What is known about the subject?

Climate change is a global phenomenon that affects specific regions and requires the adoption of measures designed to mitigating Greenhouse Gas (GHG) emissions and adapting populations and the environment, in an effort to address the climate emergency identified at different institutional levels. In this regard, the establishment of a legal framework forcing States and citizens to fight climate change is fundamental.


What does this study add to the existing literature?

This paper addresses the legal regime developed in Spain to combat climate change from a multilevel perspective, since the challenge posed by this phenomenon requires a legal response at the international level, but also an effective and sufficient regulatory development within each legal system. To this end, the article advocates for basic regulations, including the minimums, and providing the necessary space for the Autonomous Communities, as infra-state entities, to develop their own policy to fight climate change bearing in mind the territorial component of the latter, and the fact that all regulations should contribute to achieving the objectives set in terms of GHG reduction and decarbonisation of the economy.


What are the implications of the findings?

First of all the relevance of a decentralised territorial model such as that of Spain is undeniable, given the fact that it should contributes to a greater effectiveness of the actions set to achieve objectives to fight climate change and of energy transition. This phenomenon presents a complexity that also requires complex solutions, which in terms of regulations requires an alternative model of legislation and of relationship between the public administrations involved.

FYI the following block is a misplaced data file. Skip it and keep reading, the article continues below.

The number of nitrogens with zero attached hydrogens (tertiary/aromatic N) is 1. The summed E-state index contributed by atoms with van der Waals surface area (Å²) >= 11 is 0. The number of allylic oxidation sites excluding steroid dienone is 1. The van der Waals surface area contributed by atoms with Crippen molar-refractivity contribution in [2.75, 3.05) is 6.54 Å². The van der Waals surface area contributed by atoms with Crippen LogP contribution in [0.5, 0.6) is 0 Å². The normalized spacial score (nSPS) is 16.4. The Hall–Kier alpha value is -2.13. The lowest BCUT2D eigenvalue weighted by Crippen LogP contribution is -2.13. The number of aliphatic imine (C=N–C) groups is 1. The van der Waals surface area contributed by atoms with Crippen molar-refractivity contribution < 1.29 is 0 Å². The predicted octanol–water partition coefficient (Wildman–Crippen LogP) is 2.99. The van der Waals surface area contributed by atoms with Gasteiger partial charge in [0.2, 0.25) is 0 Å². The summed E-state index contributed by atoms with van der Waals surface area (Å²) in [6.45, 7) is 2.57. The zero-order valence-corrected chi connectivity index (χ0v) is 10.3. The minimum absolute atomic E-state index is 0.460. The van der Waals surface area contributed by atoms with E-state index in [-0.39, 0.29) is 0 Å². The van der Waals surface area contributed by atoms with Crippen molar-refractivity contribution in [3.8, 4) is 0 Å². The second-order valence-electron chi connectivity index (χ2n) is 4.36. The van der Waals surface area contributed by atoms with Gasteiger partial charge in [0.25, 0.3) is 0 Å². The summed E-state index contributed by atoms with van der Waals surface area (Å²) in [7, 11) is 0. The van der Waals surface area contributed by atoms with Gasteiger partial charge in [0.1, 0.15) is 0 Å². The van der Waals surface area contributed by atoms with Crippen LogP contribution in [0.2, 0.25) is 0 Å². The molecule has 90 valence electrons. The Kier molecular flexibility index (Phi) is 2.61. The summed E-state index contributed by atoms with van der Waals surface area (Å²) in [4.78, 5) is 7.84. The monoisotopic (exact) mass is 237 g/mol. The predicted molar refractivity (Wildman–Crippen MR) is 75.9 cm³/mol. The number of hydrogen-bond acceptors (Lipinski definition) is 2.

To this regard, the State Act 7/2021 of 20 May on Climate Change and Energy Transition provides an umbrella with room for regional actions, although it could have gone a step further. In addition, it is important to highlight the relevance of climate laws passed prior to the state regulation by the Autonomous Communities of Catalonia, Andalusia and the Balearic Islands (in 2017, 2018 and 2019, respectively), to the extent that they stand as a reference for subsequent laws passed in the Autonomous Communities of Navarre, Valencia and the Canary Islands. This body of legislation demonstrates the opportunity and convenience of having a sufficient regulatory framework for actions of mitigation and adaptation to climate change, including an array of essential techniques and measures.

Nevertheless, these regulatory frameworks are only a first or basic step in the shaping of regional policies in climate change with which to create a multilevel structure for combating this phenomenon. It is therefore necessary to deepen the mechanisms of cooperation between the State and the Autonomous Communities, and that once regulations are approved, they are effectively implemented by them, taking into account the peculiarities of the region.



Manuela Mora Ruiz
Full Professor of Administrative Law
University of Huelva